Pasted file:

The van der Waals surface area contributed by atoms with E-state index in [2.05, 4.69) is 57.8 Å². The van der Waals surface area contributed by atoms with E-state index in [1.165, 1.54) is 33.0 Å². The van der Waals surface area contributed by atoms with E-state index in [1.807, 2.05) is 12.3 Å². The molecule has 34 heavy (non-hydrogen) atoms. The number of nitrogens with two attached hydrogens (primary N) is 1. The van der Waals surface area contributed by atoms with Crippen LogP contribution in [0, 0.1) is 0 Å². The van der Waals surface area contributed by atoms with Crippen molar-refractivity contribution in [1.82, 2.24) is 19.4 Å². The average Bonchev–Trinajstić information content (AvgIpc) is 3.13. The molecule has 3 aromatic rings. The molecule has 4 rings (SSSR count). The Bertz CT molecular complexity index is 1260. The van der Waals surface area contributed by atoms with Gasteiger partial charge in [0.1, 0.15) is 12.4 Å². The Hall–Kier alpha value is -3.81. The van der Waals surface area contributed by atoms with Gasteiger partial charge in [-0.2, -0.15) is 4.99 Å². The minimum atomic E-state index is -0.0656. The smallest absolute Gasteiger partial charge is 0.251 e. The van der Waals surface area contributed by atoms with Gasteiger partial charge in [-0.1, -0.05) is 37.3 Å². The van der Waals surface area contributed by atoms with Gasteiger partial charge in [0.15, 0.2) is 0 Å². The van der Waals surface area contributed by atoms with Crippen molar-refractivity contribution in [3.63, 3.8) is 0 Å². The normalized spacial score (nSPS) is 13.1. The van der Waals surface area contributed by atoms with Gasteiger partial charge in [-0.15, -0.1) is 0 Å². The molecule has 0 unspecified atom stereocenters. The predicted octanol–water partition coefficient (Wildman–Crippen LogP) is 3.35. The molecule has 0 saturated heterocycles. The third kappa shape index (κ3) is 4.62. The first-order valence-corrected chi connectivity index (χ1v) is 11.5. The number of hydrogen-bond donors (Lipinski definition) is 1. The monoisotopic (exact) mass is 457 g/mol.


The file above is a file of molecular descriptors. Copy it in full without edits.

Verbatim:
The van der Waals surface area contributed by atoms with E-state index in [2.05, 4.69) is 57.8 Å². The van der Waals surface area contributed by atoms with E-state index in [1.165, 1.54) is 33.0 Å². The van der Waals surface area contributed by atoms with E-state index in [1.807, 2.05) is 12.3 Å². The molecule has 34 heavy (non-hydrogen) atoms. The number of nitrogens with two attached hydrogens (primary N) is 1. The van der Waals surface area contributed by atoms with Crippen LogP contribution in [0, 0.1) is 0 Å². The van der Waals surface area contributed by atoms with Crippen molar-refractivity contribution in [1.82, 2.24) is 19.4 Å². The average Bonchev–Trinajstić information content (AvgIpc) is 3.13. The molecule has 3 aromatic rings. The molecule has 4 rings (SSSR count). The Bertz CT molecular complexity index is 1260. The van der Waals surface area contributed by atoms with Gasteiger partial charge in [0.1, 0.15) is 12.4 Å². The Hall–Kier alpha value is -3.81. The van der Waals surface area contributed by atoms with Gasteiger partial charge in [-0.2, -0.15) is 4.99 Å². The minimum atomic E-state index is -0.0656. The smallest absolute Gasteiger partial charge is 0.251 e. The van der Waals surface area contributed by atoms with Gasteiger partial charge in [-0.1, -0.05) is 37.3 Å². The van der Waals surface area contributed by atoms with Gasteiger partial charge in [0.15, 0.2) is 0 Å². The van der Waals surface area contributed by atoms with Crippen molar-refractivity contribution in [3.63, 3.8) is 0 Å². The normalized spacial score (nSPS) is 13.1. The van der Waals surface area contributed by atoms with Gasteiger partial charge in [-0.15, -0.1) is 0 Å². The molecule has 0 unspecified atom stereocenters. The predicted octanol–water partition coefficient (Wildman–Crippen LogP) is 3.35. The molecule has 0 saturated heterocycles. The third kappa shape index (κ3) is 4.62. The first-order valence-corrected chi connectivity index (χ1v) is 11.5. The number of hydrogen-bond donors (Lipinski definition) is 1. The monoisotopic (exact) mass is 457 g/mol.